|Com. Sub. for S. B. 231 – Relating generally to medical cannabis.The bill updates the West Virginia Medical Cannabis Act by increasing the geographic locations of dispensaries and the forms of acceptable medical cannabis. The bill makes other necessary technical and administrative changes, including clarifying that the Tax Division of the Department of Revenue, along with the Bureau of Public Health, will monitor the price of medical cannabis, and applies the provisions of the West Virginia Tax Crimes and Penalties Act and the West Virginia Tax Procedure and Administration Act to the medical cannabis tax.
Additionally, the bill creates a “Compassion certificate” which is a temporary certification issued by a practitioner for patients and caregivers to grow, possess, use, or give away cannabis without remuneration for the purpose of obtaining access to medical cannabis. A compassion certificate authorizes a patient or caregiver to lawfully grow no more than 12 mature flowering cannabis plants and up to 12 cannabis seedlings at any one time, and authorizes each patient to possess no more than four ounces of dry flower or leaf medical cannabis per patient.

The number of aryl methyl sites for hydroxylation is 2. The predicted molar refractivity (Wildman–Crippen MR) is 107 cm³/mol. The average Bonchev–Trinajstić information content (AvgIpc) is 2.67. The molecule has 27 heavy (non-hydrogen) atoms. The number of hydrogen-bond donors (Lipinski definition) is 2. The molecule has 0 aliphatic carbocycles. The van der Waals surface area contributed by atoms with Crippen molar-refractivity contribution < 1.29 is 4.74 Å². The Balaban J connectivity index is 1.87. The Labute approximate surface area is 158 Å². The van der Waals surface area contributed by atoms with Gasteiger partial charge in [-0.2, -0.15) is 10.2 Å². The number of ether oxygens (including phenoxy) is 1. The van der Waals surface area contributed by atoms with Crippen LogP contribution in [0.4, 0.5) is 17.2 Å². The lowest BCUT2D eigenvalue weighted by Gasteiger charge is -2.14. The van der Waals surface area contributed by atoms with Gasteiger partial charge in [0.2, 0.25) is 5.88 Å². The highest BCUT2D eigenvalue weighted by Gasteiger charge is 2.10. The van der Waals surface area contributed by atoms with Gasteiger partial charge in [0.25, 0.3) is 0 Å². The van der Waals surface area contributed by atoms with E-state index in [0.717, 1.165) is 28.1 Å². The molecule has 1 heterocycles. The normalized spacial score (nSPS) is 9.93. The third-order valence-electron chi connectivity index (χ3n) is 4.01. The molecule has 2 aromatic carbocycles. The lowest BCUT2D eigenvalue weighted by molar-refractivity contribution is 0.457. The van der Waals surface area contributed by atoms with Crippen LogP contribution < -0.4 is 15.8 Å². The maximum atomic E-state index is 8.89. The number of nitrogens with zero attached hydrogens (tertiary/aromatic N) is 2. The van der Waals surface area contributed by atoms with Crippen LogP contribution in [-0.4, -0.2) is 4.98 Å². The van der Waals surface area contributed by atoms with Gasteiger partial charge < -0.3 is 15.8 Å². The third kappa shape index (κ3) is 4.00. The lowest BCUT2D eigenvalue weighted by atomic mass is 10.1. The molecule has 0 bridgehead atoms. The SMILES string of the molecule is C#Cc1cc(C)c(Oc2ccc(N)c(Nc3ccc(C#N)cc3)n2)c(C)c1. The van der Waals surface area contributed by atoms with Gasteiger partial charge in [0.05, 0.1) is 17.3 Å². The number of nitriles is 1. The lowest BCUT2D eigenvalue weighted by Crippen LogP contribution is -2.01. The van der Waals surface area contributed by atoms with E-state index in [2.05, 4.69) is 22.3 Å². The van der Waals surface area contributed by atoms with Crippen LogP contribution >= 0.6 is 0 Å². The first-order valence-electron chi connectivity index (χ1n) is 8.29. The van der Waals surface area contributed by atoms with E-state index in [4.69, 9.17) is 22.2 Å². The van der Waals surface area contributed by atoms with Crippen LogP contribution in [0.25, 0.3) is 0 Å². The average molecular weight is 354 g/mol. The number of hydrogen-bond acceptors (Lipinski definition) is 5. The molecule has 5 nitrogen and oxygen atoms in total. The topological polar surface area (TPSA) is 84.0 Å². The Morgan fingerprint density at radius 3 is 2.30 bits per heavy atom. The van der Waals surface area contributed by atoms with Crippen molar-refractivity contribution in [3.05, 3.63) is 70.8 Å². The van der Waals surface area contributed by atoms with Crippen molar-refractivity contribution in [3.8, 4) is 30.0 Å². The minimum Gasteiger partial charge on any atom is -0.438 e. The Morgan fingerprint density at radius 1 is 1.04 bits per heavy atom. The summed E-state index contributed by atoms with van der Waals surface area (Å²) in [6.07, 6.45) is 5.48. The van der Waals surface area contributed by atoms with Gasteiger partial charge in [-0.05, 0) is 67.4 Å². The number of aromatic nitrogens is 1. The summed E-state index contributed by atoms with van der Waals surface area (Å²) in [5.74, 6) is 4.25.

The bill removes current prohibitions on smoking medical cannabis, incorporating or selling it in edible form and growing it unless authorized as a health care medical cannabis organization under article thirteen of this chapter. It also removes the prohibition on dispensing medical cannabis unless the dispensary has received a permit from the bureau under this act. The bill also removes the $10,000 permit fee for each location.
The bill authorizes the commissioner to enter into reciprocity agreements with any state that has comparable requirements for medical cannabis patients and caregivers to possess, transport, use, and transfer without remuneration medical cannabis in this and any other such approved state.
It removes the current requirement that before a permit is issued there must be the written approval of the board of health in the county where the permit is to be located.
The bill creates a new requirement that any person employed by a medical cannabis organization involved in the growing, processing, or dispensing of medical cannabis must be 18 years of age or older and registered with the bureau.
Dispensaries may not be located within 1,000 feet of public, private, or parochial school or a daycare center, by providing the measurement must be from front door to front door, along the street or streets.
Jason Frame, Director of the Office of Medical Cannabis, commented on the bill, noting that he only got access to the committee substitute several minutes before the committee meeting. He said that at least two issues addressed by the bill have already been addressed by prior legislation.
The Senate Judiciary Committee passed the bill, and it now goes to the Senate floor for consideration.